The African National Congress drew a crowd of more than 100,000 supporters to its final election rally in Soweto at the weekend and there was a palpably jubilant mood at the rally as supporters predicted another landslide victory with more than 70% of the vote. There were even placards declaring, “ANC rules until Jesus comes back” and mocked-up coffins bearing the names of the opposition parties who, it was argued, would be “crushed” at the ballot box.
It was an impressive show of strength by the ruling party, which has won every election since the “liberation election” of 1994 in a succession of landslide victories. While its supporters might be somewhat optimistic in their predictions of gaining a 70% vote share, the latest polling figures from Ipsos predict another commanding victory at the polls, forecasting that the ANC will gain 63% of the national vote, with the closest opposition party, the Democratic Alliance, polling at around 23%. The recently formed Economic Freedom Fighters (EFF), led by the firebrand populist Julius Malema, is predicted to gain the support of around 5% of the South African electorate.
The election rallies held by the three parties over the weekend reveal a great deal about the nature of their campaigns and also their strengths and vulnerabilities.
The ANC knows how to put on a show. It bussed in thousands of enthusiastic supporters from across the country, many of whom travelled through the night. It was a graphic illustration of the importance of identity politics within the party and the capacity of the ANC to offer its membership a collective sense of belonging, as well as a show: there was more singing, dancing and DJ sets than there was political content at the ANC’s rally. From parades of motorcycles to flamboyant performers gyrating on the stage, there was little that could be described as dull at the event. At least until the politics began.
ANC speakers offered a mixed smattering of well-worn dismissals of the DA as “the party of white privilege” and the EFF as an illegitimate upstart born out of ANC factionalism with no traditions of its own.
ANC president Jacob Zuma’s speech was, rather predictably, a laborious affair. Zuma took a leisurely 46 minutes to list the ANC’s achievements since 1994 and, in particular, its “good story to tell” from the past five years. One might quip that it was a story told rather badly and by someone who is increasingly unpopular within the ANC’s rank-and-file. It has been well documented that Zuma struggles with pre-scripted speeches and journalists regularly bemoan his lack of charismatic delivery on the podium. Indeed, by the end of his speech at least a third of Zuma’s comrades had left the stadium, opting instead for the catering units and an opportunity to dodge traffic home.
But this misses the point somewhat. The lack of entertainment is the political spectacle. The ANC is well ahead in the polls and has little to gain in straying too far from its usual election script. It can only lose votes and lend opposition campaigns legitimacy by being bated into debates over corruption, patronage and the leftist political rhetoric of the EFF.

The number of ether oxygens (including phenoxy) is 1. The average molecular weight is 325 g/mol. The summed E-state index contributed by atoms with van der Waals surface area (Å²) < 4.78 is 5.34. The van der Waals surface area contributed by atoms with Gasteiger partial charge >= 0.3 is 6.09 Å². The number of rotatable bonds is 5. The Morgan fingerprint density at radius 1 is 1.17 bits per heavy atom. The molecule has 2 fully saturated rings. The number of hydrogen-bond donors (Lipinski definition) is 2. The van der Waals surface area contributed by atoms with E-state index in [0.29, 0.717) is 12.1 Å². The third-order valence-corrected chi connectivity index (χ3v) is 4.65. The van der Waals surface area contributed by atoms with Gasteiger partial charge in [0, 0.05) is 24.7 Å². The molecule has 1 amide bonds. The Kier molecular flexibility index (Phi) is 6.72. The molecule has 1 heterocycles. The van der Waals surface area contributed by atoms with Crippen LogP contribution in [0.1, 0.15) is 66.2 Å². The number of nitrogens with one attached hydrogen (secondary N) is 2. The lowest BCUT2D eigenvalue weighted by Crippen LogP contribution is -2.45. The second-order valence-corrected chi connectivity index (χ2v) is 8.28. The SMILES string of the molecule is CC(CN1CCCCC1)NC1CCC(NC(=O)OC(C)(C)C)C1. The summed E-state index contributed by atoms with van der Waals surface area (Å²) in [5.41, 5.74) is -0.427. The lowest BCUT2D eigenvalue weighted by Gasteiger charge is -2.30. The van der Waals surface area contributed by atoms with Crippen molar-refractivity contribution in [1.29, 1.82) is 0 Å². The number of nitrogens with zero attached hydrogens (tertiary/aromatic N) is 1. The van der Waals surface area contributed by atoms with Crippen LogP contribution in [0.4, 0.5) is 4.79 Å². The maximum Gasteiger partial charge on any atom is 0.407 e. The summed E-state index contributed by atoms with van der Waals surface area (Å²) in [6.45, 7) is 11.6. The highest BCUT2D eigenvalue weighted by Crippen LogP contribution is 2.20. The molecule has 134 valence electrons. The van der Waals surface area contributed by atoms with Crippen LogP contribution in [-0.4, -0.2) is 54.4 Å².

Finding the right platform
It’s therefore up to the opposition parties to rock the boat. The problem for the DA at the moment is that its not really sure what tipping the ANC boat requires. Its public rally on Saturday revealed more about the party’s weakness than its strength. Opting for a less ambitious arena, the DA drew in a credible 12,000 supporters to its rally, where party leader told the crowd that iANC ayisafani (the ANC is no longer the same) as it had been before under presidents Mandela and Mbeki. Predictably taking aim at Zuma, DA leader Helen Zille reaffirmed her battle cry that the ANC was now a party mired in corruption.
But the DA’s political message remains deeply personalised against Zuma and doesn’t have a clearly delineated platform that could potentially draw away the core support base of the ANC in any significant fashion. The DA needs more than a slick US-style rally fronted by the likes of Mmusi Maimane, who has consciously played up to the image of being South Africa’s Barrack Obama.
The EFF, on the other hand, played to its limited strengths. EFF leader Julius Malema harked back to the fiery populist rhetoric that has grabbed him so many headlines in recent years. The crowd of around 30,000 remained transfixed as Malema delivered his speech promising expropriation of land and free education, among other things – promises that one commentator cruelly dismissed as ones “that last only as long as the voting station doors are open”.
But the EFF rally reflects a smart strategy. It isn’t preparing to become a government – at least, not for now. Devoid of the kind of organisational presence that the ANC has across the country, the EFF is best able to maximise its vote through high-octane rhetoric and a play to public political theatre.
If current polling data is correct, then the election could be a very bland affair. But this is perhaps what ANC wants for now – and it is ultimately the opposition’s task to formulate a credible, attractive alternative.